UCAT Decision Making Syllogisms Practice Questions, Tips & Techniques

Advice & Insight From UCAT Specialists

Syllogisms make up a part of the decision-making section in the UCAT. In this article I will outline how to tackle these questions.
Firstly, it is important to acknowledge that syllogisms are probably something you have not come across prior to UCAT preparation. They are a little abstract and require a certain type of thinking to solve them. Therefore, it may be a bit challenging in the beginning, however as with anything, the right technique and lots of practice will allow you to master the skill. 

What Are Syllogisms?

They are statements that are related, followed by conclusions. A simple example of syllogisms would be:
All apples are fruits. All fruits are sweet.
Therefore, we can conclude that apples are sweet. 

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How To Solve Syllogisms?

Although the example above was straight-forward, the syllogisms in the UCAT can get a bit confusing as there will be distractor words and relations that might not make sense right away. Therefore, it is really important to have a technique that you can use with any question.
Do not just read the statements and ponder over the words, instead use Venn diagrams to sketch a quick visual representation.
For the apple example above, you probably just made the link in your head but I broke it down below to show you how you can use Venn Diagrams. 

We can draw a circle for fruit and then another circle inside to represent the apples. 
Now, if we use the green circle to represent all sweet things, we can put the fruit circle inside that as all fruit are sweet. 
We can conclude that all apples are sweet because the apple circle is within the sweet circle. 
​Now I’ll show you a worked example of an actual UCAT question. Try and work it out yourself before looking at the worked solution. 

A club has adult members and child members. Some of the adults like football. The rest of the club are at the cinema

If the red circle is people that like football than we can draw a Venn diagram like the one above. The shaded section represents the adults that like football. ​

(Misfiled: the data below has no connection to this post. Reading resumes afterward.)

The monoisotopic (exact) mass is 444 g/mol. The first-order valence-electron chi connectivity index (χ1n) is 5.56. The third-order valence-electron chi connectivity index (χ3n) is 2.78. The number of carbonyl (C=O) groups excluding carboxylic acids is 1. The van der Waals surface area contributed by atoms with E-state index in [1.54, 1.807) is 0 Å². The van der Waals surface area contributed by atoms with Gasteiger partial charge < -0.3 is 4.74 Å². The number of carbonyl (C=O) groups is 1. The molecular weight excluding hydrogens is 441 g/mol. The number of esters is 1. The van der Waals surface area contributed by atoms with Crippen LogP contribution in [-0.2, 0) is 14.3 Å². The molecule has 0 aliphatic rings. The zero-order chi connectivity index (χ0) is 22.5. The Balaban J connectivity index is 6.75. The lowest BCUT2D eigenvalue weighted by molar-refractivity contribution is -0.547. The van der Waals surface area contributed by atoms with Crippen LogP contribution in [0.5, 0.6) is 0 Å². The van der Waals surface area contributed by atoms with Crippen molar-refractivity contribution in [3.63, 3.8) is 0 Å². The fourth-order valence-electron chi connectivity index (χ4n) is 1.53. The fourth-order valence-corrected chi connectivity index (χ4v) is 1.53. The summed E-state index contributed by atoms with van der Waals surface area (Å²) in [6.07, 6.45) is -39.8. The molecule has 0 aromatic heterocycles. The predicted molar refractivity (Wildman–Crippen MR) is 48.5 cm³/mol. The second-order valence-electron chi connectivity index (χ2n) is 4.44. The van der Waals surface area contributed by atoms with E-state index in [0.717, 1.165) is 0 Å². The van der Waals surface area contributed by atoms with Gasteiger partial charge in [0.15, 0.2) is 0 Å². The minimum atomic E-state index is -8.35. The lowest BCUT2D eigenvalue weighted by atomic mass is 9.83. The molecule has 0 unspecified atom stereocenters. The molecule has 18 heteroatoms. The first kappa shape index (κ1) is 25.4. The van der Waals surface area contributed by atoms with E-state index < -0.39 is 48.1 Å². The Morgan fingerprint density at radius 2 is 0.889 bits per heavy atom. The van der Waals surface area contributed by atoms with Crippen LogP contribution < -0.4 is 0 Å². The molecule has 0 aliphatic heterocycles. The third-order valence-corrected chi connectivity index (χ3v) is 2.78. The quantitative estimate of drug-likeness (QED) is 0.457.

‘The rest of the club are at the cinema’ 

To know who is at the cinema, we need to put the entire diagram together. This is a bit tricky because we do not know if the children like football or not so there are two possibilities we must consider.  Finally, the shaded section is only “the adults that like football” we know that everything that is unshaded represents the “rest” of the club, who are at the cinema. 

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All the children are at the cinema

All of the green circle representing children is unshaded so we know all the children are at the cinema. This conclusion follows.

None of the adults are at the cinema

Some of the adult circle is unshaded meaning that some of the adults are the cinema: the adults that do not like football. So this conclusion does not follow.

If a club member likes football, they must be an adult

When we look at both the diagrams we have drawn, one possibility is that some of the children do like football. There is also a possibility that children do not like football and only adults like football, however, we do not know which is right. Therefore, we cannot say for sure: “If a club member likes football, they must be an adult”. This conclusion does not follow.

If an adult is at the cinema, they must not like football

This statement is straight forwards as it is exactly what the question stated. The question said: “Some of the adults like football. The rest of the club are at the cinema”. So, the adults at the cinema do not like football. The conclusion is correct.

None of the club members at the cinema like football

This statement does not follow because from our diagram we can see that all of the children circle is unshaded meaning they are at the cinema. We do not know if any of the children like football so this conclusion isn’t necessarily correct. Therefore, this conclusion does not follow. 

6 UCAT Syllogism Tips

1) Do not use your own knowledge
The syllogisms are designed to trick you by using concepts that you are familiar with. However, it is crucial for you to ignore any knowledge you have: just concentrate on what they have given you and use logical reasoning to deduce if a conclusion makes sense.
For example:
              Some vehicles have four wheels. A car is a vehicle.
 A car has four wheels.  Although, you may know cars have four wheels, this conclusion does not follow. Just from the details in the question we only know that a car is a vehicle, but we do not know if it is in the four-wheel category or not.

2) Be logical!
Make sure you approach the question methodically and do not miss any relevant information.

3) Pay attention to certain words: “all”, “few” , “none”, “some”
It may sound obvious but pay attention. If the statements in the question says “some”, they mean some not all!

4) Venn Diagrams are your friend
There may be a few questions you can solve without sketches, but Venn diagrams do help to make things clearer. 

5) Do not panic
The most important advice that I can give you for the UCAT, whatever the section, is to not panic. If you are really stuck on a question and you are spending more time than intended, flag it and move on. Do not worry about that question once you are on a different one. If you have time to come back to it, read the question with a clear head as you are likely to solve it then. Panicking doesn’t help as it only falters your concentration.

6) Practice, Practice, Practice
You will only get better with practice. Try and enjoy the process because it will make it so much easier. Think of decision making as a game or puzzle you are trying to solve. 

UCAT Decision Making Syllogisms Practice Questions, Tips & Techniques

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